Subject: Re: Share common code/data across ports?
To: John F. Woods <firstname.lastname@example.org>
From: Bill Studenmund <email@example.com>
Date: 01/09/1997 10:37:12
On Thu, 9 Jan 1997, John F. Woods wrote:
> [Note: if the reader tends to respond to new design ideas with "that's not
> how we did it when computers ran on STEAM!", just skip the next two
> paragraphs. Note that I will confess to that reaction on more than one
Part of that problem might be that this is BSD, which spearheaded the
change from waterwheels to steam in the first place! ;-)
> (One potential solution, of course, is to abandon device numbers entirely
> and instead pass the entryname down into the open routine; a lot of work,
> but it eliminates the table-version skew problem. Of course, then you *can't*
> call your root device /dev/bert (perhaps you can if it's a symlink, since the
> extracted "real" name of the device would be available). This also gets
> rid of the problem of being unable to increase the number of partitions on
> a disk drive owing to the minor device bit partitioning scheme.
As an aside, I though of a solution to the latter problem (partition
count). If we pick a special device type, and a special name (say SCSI
hard disks), we can glean the partition #'s at boot. The special name is
the name of the first partition on the second unit. For SCSI, it's sd1a.
We boot up, and the kernel goes along quite happily. At one point in boot,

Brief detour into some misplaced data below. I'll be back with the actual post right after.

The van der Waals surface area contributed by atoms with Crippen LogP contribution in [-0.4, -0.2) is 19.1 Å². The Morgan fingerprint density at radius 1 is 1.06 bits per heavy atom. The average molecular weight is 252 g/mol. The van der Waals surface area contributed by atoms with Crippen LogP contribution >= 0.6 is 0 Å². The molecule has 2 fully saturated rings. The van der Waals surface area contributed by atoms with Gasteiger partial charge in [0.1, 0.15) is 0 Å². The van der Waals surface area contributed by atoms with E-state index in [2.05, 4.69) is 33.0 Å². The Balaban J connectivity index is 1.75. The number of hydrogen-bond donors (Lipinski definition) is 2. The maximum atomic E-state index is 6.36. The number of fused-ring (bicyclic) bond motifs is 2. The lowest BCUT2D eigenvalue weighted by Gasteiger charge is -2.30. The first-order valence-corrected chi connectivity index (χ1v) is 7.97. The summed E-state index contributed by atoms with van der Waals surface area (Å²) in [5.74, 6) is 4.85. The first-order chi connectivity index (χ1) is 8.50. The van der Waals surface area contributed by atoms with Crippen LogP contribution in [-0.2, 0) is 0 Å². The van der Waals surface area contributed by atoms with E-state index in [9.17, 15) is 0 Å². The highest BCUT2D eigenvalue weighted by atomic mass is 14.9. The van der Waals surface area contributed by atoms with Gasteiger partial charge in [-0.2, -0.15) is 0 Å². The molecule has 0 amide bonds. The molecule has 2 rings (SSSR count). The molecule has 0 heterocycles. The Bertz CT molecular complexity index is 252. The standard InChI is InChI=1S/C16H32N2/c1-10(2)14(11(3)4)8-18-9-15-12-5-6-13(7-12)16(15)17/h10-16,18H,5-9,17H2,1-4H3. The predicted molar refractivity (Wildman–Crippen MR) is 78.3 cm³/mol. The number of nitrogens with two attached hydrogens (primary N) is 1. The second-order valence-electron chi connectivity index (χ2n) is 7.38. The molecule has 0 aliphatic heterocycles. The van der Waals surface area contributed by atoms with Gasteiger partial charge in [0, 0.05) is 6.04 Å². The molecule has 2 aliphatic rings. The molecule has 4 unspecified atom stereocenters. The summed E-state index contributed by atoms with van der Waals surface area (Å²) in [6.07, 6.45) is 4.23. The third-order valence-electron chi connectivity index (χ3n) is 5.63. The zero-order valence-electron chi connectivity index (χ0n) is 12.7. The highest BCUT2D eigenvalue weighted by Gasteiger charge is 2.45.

it goes out and looks at /dev/special_name (/dev/sd1a here). If it doesn't
find it, the kernel can print an error about a missing device (did we
build devices this install?), and go with a default value. If it finds the
device, it can learn the # of partitions, and change things accordingly.
The thought is that at this point, there's only one dev_t pointing to mass
storage (assuming hard disk boot), root_device. If it's an hd, just
re-compute it. Then change a global setting the # of partitions in use.
Then, to switch from 8 to 16 partitions, just re-build devices.
In principle, there could be different partition counts on different
device classes (like 8 for wdX and 16 for sdX), but as I looked at that,
it'd be gross as we then need to store the count in a group variable, and
(the bad part), hack on many parts of the code. Maybe it's not too bad,
but I don't have time right now, so...
> If you think that's a hack, it gets worse: when I was at MIT, the V7 CHAOSNET
> implementation special cased namei to not merely make the entryname available
> to the driver, but to be willing to *stop* parsing a pathname in the middle if
> it hit a suitable driver, passing the entire rest of the pathname into the
> open routine; thus you could open a telnet connection with
> "/dev/chaos/223/TELNET" (approximately; this was 18 years ago, and I'm doing
> this from memory). While you may think it grotesque to have parsing routines
> in the kernel (well, OTHER parsing routines besides namei), the ability to
> create simple network tools with "cat" was a wonder. [I then borrowed that
> idea for UNOS, and even managed to preserve it after rearchitecting the
> filesystem code to implement a vnode layer.] )
It's called the portal fs, and it's in there (though not a standard